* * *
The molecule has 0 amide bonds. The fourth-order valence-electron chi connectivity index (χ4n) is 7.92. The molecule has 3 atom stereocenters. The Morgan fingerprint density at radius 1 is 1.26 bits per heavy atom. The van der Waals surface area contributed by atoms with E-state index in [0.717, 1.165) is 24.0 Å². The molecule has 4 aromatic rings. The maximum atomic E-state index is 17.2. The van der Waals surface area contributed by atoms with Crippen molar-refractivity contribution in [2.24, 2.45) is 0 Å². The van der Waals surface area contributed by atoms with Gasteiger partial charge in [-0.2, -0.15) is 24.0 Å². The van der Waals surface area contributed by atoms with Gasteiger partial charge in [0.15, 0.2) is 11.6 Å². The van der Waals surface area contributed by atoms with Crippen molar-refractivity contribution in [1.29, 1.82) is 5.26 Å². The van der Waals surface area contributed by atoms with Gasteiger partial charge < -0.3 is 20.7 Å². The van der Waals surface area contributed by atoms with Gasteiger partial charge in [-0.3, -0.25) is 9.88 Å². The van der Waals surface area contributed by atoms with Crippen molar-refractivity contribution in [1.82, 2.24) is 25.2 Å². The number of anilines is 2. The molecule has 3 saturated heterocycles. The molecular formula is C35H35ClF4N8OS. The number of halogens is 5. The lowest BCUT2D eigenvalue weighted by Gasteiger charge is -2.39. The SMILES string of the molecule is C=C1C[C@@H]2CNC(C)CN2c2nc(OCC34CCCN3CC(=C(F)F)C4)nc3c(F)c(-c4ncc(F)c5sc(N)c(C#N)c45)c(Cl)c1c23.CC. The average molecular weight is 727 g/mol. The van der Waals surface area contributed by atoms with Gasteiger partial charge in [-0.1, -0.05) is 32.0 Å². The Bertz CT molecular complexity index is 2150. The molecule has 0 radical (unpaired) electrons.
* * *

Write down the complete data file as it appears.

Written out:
The molecule has 0 amide bonds. The fourth-order valence-electron chi connectivity index (χ4n) is 7.92. The molecule has 3 atom stereocenters. The Morgan fingerprint density at radius 1 is 1.26 bits per heavy atom. The van der Waals surface area contributed by atoms with E-state index in [0.717, 1.165) is 24.0 Å². The molecule has 4 aromatic rings. The maximum atomic E-state index is 17.2. The van der Waals surface area contributed by atoms with Crippen molar-refractivity contribution in [2.24, 2.45) is 0 Å². The van der Waals surface area contributed by atoms with Gasteiger partial charge in [-0.2, -0.15) is 24.0 Å². The van der Waals surface area contributed by atoms with Gasteiger partial charge in [0.15, 0.2) is 11.6 Å². The van der Waals surface area contributed by atoms with Crippen molar-refractivity contribution in [1.29, 1.82) is 5.26 Å². The van der Waals surface area contributed by atoms with Gasteiger partial charge < -0.3 is 20.7 Å². The van der Waals surface area contributed by atoms with Gasteiger partial charge in [-0.3, -0.25) is 9.88 Å². The van der Waals surface area contributed by atoms with Crippen molar-refractivity contribution in [1.82, 2.24) is 25.2 Å². The number of anilines is 2. The molecule has 3 saturated heterocycles. The molecular formula is C35H35ClF4N8OS. The number of halogens is 5. The lowest BCUT2D eigenvalue weighted by Gasteiger charge is -2.39. The SMILES string of the molecule is C=C1C[C@@H]2CNC(C)CN2c2nc(OCC34CCCN3CC(=C(F)F)C4)nc3c(F)c(-c4ncc(F)c5sc(N)c(C#N)c45)c(Cl)c1c23.CC. The average molecular weight is 727 g/mol. The van der Waals surface area contributed by atoms with Gasteiger partial charge in [-0.1, -0.05) is 32.0 Å². The Bertz CT molecular complexity index is 2150. The molecule has 0 radical (unpaired) electrons.